Gransnet forums

Other subjects

Is this the best they can do?

(9 Posts)
MiceElf Thu 20-Jun-13 10:59:51

www.guardian.co.uk/commentisfree/2013/jun/20/be-true-to-yourself-best-guides-can-do

We always preferred the Woodcraft Folk, it's linked to the Co- Op.

Lilygran Thu 20-Jun-13 11:15:03

I'm surprised they haven't managed to work in something about being worth it!

Bags Thu 20-Jun-13 12:42:20

I keep wondering what isn't adequate about "I promise to do my best to be kind and helpful." Seems to me that would be appropriate for children of all ages and adults.

Eloethan Thu 20-Jun-13 13:46:51

Why should the reference to Queen remain while references to God and country have been omitted? Bags' suggestion about being kind and helpful is, I feel, much more acceptable.

Zoe Williams' point about vague, aspirational statements (in the case of the oath - "being true to oneself"), is, I think, very interesting. There's no point young people being encouraged to have all sorts of lofty ambitions when, in reality, many of them will have next to no chance of achieving them. It's just kidding people that there is equality of opportunity when there is so obviously not.

FlicketyB Thu 20-Jun-13 21:59:45

Why are parents and women themselves always blamed because they do not aim to be CEOs and high achievers? It seems to me that up to now equality in the workplace has been all about making it possible for women to match the work patterns men developed when all domestic responsibilities were left to women who stayed at home. It has meant that women have to be childless or be prepared to leave the upbringing of their children to paid carers if they want career success. But many women are quite rightly uneasy about farming out their children from birth just so they can be high achievers in their careers.

We need to stop thinking about career development and career success on outdated male terms and challenge work patterns that undermine family life. Businesses need this generation of children to provide them with their next generation of customers. Companies - and government need to think in terms of reformulating the way they see their own and their employees career progression. They need to find ways for it to be not just accepted but expected that staff of both sexes will work flexible or shorter hours when they have young children and that the ability to successfully manage their lives and their work during this part of their lives can contribute to their career development.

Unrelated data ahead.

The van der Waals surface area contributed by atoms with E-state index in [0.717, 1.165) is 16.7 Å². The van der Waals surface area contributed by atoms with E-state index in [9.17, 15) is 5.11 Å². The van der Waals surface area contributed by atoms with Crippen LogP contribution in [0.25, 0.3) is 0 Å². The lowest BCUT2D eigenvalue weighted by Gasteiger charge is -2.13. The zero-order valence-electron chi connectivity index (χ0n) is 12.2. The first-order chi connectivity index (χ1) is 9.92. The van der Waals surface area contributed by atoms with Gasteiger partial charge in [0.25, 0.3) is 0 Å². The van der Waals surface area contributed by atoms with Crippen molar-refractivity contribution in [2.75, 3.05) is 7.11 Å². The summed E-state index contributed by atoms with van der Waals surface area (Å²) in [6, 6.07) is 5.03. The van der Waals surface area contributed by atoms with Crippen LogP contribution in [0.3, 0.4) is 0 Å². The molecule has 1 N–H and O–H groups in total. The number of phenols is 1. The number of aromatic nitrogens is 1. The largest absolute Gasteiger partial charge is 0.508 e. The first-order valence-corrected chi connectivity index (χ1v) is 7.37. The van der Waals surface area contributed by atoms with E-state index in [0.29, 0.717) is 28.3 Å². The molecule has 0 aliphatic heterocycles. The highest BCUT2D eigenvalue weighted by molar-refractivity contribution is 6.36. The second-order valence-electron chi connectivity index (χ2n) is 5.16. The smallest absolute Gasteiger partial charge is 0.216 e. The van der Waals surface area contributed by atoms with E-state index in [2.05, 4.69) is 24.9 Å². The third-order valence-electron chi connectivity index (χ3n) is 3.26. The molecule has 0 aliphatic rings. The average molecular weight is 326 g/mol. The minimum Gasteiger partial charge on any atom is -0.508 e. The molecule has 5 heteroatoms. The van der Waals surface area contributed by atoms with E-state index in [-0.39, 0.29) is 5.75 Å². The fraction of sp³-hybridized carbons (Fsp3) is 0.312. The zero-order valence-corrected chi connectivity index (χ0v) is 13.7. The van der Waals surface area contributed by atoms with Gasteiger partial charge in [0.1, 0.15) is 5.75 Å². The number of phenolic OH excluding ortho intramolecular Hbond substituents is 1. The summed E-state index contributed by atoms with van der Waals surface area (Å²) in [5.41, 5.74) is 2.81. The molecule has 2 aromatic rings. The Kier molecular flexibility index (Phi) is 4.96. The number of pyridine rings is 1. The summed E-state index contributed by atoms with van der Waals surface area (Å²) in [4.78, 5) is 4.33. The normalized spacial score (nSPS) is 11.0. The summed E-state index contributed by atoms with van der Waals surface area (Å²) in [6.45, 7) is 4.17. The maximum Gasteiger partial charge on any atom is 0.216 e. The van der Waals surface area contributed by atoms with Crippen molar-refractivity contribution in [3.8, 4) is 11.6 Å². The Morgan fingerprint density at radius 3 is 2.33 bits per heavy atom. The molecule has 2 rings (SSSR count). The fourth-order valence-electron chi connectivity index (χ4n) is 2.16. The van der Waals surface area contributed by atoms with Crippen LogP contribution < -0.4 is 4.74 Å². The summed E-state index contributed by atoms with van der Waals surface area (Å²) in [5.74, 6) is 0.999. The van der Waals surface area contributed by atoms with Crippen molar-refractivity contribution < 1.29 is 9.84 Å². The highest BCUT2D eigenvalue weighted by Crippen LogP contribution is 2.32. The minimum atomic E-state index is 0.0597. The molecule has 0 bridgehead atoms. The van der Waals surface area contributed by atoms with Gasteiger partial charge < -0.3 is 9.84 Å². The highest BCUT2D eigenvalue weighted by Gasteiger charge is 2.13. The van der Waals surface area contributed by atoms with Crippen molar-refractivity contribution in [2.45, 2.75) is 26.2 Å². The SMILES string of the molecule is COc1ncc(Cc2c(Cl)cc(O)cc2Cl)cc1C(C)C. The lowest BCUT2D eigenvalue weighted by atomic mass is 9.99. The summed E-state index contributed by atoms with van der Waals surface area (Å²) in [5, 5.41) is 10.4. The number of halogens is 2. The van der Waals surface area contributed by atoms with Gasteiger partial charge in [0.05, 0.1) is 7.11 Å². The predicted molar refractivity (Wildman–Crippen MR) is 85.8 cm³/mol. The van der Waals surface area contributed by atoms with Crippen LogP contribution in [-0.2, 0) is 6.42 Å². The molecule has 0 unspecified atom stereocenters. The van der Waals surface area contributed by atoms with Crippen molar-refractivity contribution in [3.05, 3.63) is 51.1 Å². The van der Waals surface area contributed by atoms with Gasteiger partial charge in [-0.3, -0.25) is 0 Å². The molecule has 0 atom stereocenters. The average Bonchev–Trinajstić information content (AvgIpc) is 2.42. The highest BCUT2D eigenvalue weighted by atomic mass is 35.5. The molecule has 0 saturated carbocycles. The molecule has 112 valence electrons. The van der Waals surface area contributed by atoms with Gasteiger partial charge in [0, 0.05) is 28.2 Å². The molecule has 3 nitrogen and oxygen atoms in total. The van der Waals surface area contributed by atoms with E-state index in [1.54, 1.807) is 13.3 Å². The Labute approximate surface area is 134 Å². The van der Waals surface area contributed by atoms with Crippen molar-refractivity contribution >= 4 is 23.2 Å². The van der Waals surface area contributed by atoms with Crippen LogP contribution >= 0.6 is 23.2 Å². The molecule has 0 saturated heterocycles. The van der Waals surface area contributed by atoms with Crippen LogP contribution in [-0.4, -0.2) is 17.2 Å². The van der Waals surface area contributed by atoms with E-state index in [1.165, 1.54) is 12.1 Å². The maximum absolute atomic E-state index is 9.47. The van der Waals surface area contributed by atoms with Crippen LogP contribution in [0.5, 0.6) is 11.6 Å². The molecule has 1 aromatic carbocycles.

Eloethan Fri 21-Jun-13 00:00:38

FlicketyB Absolutely agree re shorter hours/flexible working.

Greatnan Fri 21-Jun-13 05:09:41

I think it is time employers accepted that employees of both sexes may be parents and that work practices must recognise this. Job sharing, flexi-time, working from home.......I am ambivalent about workplace crèches as the setting may not always be suitable for young children and if the parent changes jobs the children's routine would be upset.
I had two secretaries who each worked half a day - they were friends and the one that wasn't working looked after both toddlers. It worked very well for all of us.
I wonder why more parents don't get together to share child care, either in this way or by employing a carer.

Lilygran Fri 21-Jun-13 09:16:18

I agree with Bags. Children can understand 'doing your best' and it's the basis of the promise anyway.

FlicketyB Fri 21-Jun-13 09:21:18

I think it is more than shorter hours/flexible working and job sharing. Those measures merely help women keep working in our current work structure and are the work patterns that impede women's career progress in this same culture.

We need a work culture that sees its all its employees, including senior managers holistically and sees that at different times of their lives the balance between work and home will vary and that this should be accommodated in career development.

We work to live, not live to work and there is much research to show that people who are driven to work long hours, including managers, work far less efficiently than those who work 8 hours a day and that sleep deprivation leads to bad decision making, an interesting side light on the recent problems in the banking world.